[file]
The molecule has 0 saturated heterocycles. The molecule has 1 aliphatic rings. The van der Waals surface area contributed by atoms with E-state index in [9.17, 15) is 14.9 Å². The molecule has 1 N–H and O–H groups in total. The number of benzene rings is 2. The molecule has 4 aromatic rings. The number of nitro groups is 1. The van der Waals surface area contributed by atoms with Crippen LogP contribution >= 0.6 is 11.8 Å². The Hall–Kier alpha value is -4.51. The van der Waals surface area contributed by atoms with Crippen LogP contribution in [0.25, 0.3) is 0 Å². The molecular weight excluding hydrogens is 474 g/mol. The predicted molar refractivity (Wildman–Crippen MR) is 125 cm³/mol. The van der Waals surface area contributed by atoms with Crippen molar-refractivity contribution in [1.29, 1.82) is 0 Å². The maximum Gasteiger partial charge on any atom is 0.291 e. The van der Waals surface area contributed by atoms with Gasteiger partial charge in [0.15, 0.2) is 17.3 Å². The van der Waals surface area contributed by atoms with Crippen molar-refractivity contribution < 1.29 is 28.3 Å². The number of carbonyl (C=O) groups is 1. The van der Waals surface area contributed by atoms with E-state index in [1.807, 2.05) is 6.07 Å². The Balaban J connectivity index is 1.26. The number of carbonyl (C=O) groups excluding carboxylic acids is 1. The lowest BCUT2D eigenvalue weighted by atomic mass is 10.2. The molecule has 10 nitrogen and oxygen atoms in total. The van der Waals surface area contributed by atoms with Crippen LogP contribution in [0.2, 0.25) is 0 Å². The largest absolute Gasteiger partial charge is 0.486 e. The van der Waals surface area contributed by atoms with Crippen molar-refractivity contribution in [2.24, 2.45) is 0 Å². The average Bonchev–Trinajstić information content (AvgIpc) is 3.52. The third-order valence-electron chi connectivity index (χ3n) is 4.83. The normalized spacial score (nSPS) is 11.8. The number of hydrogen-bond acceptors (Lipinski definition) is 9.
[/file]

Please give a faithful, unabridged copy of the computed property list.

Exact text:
The molecule has 0 saturated heterocycles. The molecule has 1 aliphatic rings. The van der Waals surface area contributed by atoms with E-state index in [9.17, 15) is 14.9 Å². The molecule has 1 N–H and O–H groups in total. The number of benzene rings is 2. The molecule has 4 aromatic rings. The number of nitro groups is 1. The van der Waals surface area contributed by atoms with Crippen LogP contribution >= 0.6 is 11.8 Å². The Hall–Kier alpha value is -4.51. The van der Waals surface area contributed by atoms with Crippen LogP contribution in [0.25, 0.3) is 0 Å². The molecular weight excluding hydrogens is 474 g/mol. The predicted molar refractivity (Wildman–Crippen MR) is 125 cm³/mol. The van der Waals surface area contributed by atoms with Crippen molar-refractivity contribution in [1.29, 1.82) is 0 Å². The maximum Gasteiger partial charge on any atom is 0.291 e. The van der Waals surface area contributed by atoms with Gasteiger partial charge in [0.15, 0.2) is 17.3 Å². The van der Waals surface area contributed by atoms with Crippen molar-refractivity contribution < 1.29 is 28.3 Å². The number of carbonyl (C=O) groups is 1. The van der Waals surface area contributed by atoms with E-state index in [1.807, 2.05) is 6.07 Å². The Balaban J connectivity index is 1.26. The number of carbonyl (C=O) groups excluding carboxylic acids is 1. The lowest BCUT2D eigenvalue weighted by atomic mass is 10.2. The molecule has 10 nitrogen and oxygen atoms in total. The van der Waals surface area contributed by atoms with Crippen LogP contribution in [0.2, 0.25) is 0 Å². The largest absolute Gasteiger partial charge is 0.486 e. The van der Waals surface area contributed by atoms with Crippen molar-refractivity contribution in [2.24, 2.45) is 0 Å². The average Bonchev–Trinajstić information content (AvgIpc) is 3.52. The third-order valence-electron chi connectivity index (χ3n) is 4.83. The normalized spacial score (nSPS) is 11.8. The number of hydrogen-bond acceptors (Lipinski definition) is 9.